Why 'stand your ground' laws may be connected to higher homicide rates
Gun control advocates say states need to rethink the laws.
"Stand your ground laws," have proliferated around the country after they were first introduced in Florida in 2005, with proponents contending that they've kept neighborhoods safer.
A study released this week, however, has found that those laws, which give gun holders the right to use their weapon in public in self-defense are actually associated with an increase in firearms homicides.
The peer-reviewed report issued by the JAMA Network Open found that the monthly gun homicide rate rose 8-11% in 23 states after they enacted the laws, amounting to roughly 58 to 72 additional homicides a month in these locations.
The increase in homicides was greatest in southern states that first passed the legislation -- Florida, Georgia, Louisiana and Missouri -- ranging from 16.2% to 33.5% after the laws were passed according to the study.
"There was no evidence that [stand your ground] laws were associated with decreases in homicide or firearm homicide," the report said. But the report did find that some states, including Arizona and Texas, did not have any significant increases in homicides after the laws were passed.
Researchers did not provide any conclusion as to why the "stand your ground" laws were associated with the rise in killings. The report cautioned that "stand your ground" laws alone may not be sufficient to explain the increase and said other factors, such as other firearms laws, had to be considered.
A gun control advocate who has been analyzing shooting data contended the laws have motivated some to act like vigilantes.
Sarah Burd-Sharps, director of research for the non-profit group Everytown for Gun Safety, told ABC News the laws have emboldened some gun owners to shoot first and ask questions later, because they think they are criminally immune during a conflict.
"We've seen it time and time again. They encourage people to continue aggression even in situations where violence is avoidable," she told ABC News.
The report looked at public health data on deaths from 41 states, 23 of which enacted "stand your ground" laws between Jan. 1, 2000, and Dec. 31, 2016. The data showed that during that period there were 129,831 firearm homicides in the "stand your ground" states while there were 40,828 recorded in the other states.
States that passed "stand your ground" laws saw their monthly gun homicide rates jump from 0.36 per 100,000 to 0.39 after the laws were enacted, the study said. In the states that didn't have "stand your ground" laws, the firearm homicide rate was 0.19 per 100,000 people, according to the data.
The report found that the monthly firearm homicide rate grew from 1.03 per 100,000 to 1.12 per 100,000 for victims who were minorities in "stand your ground" states after the laws were enacted. By comparison, the monthly gun homicide rate for white victims remained level at 0.2 per 100,000 people after the laws were enacted in those states, the report said.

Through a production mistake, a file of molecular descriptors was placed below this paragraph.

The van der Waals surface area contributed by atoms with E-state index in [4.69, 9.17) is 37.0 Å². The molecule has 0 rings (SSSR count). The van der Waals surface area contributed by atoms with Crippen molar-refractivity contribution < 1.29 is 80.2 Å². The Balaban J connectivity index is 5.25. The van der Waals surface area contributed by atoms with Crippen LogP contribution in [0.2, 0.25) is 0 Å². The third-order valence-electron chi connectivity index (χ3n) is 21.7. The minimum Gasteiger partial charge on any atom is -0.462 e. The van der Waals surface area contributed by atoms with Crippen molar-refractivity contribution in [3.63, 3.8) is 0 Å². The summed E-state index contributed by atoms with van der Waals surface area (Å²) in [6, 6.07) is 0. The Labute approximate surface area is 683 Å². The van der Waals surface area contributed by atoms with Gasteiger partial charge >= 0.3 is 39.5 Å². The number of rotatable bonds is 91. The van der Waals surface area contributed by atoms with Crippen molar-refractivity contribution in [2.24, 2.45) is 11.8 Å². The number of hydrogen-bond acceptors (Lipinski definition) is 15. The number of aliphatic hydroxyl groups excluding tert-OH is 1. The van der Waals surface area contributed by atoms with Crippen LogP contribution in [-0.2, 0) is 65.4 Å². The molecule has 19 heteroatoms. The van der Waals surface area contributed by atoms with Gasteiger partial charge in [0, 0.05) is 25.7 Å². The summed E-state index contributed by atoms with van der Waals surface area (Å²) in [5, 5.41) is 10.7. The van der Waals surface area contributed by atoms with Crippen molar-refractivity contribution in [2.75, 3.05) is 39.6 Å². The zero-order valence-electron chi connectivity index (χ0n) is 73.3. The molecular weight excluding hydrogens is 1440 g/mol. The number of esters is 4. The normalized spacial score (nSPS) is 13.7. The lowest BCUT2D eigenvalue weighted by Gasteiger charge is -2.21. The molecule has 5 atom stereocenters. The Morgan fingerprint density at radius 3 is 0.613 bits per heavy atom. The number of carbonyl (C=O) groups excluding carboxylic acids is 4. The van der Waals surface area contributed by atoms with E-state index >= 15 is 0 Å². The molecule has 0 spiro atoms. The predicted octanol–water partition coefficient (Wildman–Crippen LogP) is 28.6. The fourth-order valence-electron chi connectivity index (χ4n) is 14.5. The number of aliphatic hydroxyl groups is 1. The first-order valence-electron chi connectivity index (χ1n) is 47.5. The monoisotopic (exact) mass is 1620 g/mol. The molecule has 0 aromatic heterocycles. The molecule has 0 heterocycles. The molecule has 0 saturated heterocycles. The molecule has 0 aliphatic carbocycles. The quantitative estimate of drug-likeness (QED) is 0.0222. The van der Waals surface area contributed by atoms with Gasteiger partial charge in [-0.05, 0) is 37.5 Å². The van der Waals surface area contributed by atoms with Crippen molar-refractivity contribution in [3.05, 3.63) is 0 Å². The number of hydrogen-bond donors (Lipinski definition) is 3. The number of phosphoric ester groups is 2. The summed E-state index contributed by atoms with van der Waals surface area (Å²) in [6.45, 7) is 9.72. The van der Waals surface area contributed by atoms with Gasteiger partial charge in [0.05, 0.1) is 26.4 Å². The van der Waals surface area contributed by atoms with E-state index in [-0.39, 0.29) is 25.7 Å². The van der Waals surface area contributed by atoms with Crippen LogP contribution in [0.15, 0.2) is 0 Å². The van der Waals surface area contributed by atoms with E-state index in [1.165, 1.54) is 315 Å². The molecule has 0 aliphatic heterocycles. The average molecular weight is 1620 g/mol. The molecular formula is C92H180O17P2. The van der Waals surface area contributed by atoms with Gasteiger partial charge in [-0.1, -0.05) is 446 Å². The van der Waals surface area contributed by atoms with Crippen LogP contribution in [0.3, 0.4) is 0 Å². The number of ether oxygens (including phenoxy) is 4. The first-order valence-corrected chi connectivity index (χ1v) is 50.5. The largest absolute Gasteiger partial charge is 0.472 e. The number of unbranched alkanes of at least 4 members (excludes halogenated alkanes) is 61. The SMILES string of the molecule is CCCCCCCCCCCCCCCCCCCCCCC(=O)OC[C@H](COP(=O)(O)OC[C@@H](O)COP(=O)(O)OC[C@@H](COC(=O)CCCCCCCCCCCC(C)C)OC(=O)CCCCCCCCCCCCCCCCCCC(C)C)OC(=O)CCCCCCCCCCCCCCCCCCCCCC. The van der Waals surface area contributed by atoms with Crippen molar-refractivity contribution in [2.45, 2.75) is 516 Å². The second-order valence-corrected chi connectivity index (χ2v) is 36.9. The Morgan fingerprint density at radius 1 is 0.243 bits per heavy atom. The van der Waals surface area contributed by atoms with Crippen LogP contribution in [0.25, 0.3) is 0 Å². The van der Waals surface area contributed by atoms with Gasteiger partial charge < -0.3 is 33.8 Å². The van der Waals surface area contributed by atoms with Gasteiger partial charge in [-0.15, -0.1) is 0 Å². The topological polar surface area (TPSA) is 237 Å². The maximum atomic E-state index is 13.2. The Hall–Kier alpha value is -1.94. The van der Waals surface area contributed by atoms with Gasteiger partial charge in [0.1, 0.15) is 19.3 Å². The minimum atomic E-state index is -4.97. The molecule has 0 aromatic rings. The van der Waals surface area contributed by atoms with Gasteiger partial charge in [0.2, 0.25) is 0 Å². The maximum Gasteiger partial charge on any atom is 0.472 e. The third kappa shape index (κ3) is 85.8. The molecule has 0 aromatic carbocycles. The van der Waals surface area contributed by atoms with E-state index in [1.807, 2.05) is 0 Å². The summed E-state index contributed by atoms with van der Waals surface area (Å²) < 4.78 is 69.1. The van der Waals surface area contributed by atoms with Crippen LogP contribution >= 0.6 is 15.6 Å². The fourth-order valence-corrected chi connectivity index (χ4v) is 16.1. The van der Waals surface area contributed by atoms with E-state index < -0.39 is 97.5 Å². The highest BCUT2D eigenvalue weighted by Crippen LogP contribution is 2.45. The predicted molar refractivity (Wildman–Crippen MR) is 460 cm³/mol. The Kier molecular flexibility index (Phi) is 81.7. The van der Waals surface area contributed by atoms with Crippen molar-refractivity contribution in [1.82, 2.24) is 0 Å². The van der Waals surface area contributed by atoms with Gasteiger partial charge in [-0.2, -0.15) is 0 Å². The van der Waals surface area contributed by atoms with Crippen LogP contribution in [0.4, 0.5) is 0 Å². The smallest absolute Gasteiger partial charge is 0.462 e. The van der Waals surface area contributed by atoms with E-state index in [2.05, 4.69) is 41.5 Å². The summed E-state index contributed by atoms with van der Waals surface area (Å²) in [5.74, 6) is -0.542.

The study's authors were not immediately available for comment.
Burd-Sharps said some gun owners have used "stand your ground" to justify their biases against minorities or certain communities. She cited the shootings of Trayvon Martin and Ahmaud Arbery, both of whom were unarmed Black men who were shot by perpetrators claiming they were breaking the law, as examples.
Martin was shot in Florida 10 years ago while Arbery was shot in Georgia two years ago. Both states have "stand your ground" laws and there is no duty by a gun holder to retreat.
"'Stand your ground' laws allow people to shoot people who they perceive a threat," Burd-Sharps said.
Some lawmakers have contended that "stand your ground" laws supplement existing self-defense laws and provide law-abiding gun owners with an option in dire circumstances, such as a mugging.
"In these situations, you don't always have time to decide if you could safely retreat or not," said Arkansas state Rep. Aaron Pilkington, when presenting a bill that passed last year that would allow an armed person to use deadly force if they believe they are in imminent danger.
Burd-Sharps said that most Americans don't realize that traditional self-defense laws are pretty comprehensive and have prevented unnecessary shootings for years.
"[Self-defense law] includes the use of deadly force but that is only as a last resort. You have the right to walk away," she said. "When you teach kids how to respond in times of conflict, one of the things you teach is how to walk away. That's critical for adults as well."
Following the report's release, Everytown announced Thursday that it created a task force of state and federal leaders who are looking to repeal and modify existing stand your ground laws. The task force, which has 20 members from 19 states, will also work to prevent the passage of bills that mimic current "shoot first," laws, according to Everytown's founder Shannon Watts.
"We must reframe the debate," she said during a news conference Thursday.
ABC News' Kiara Alfonseca contributed to this report.
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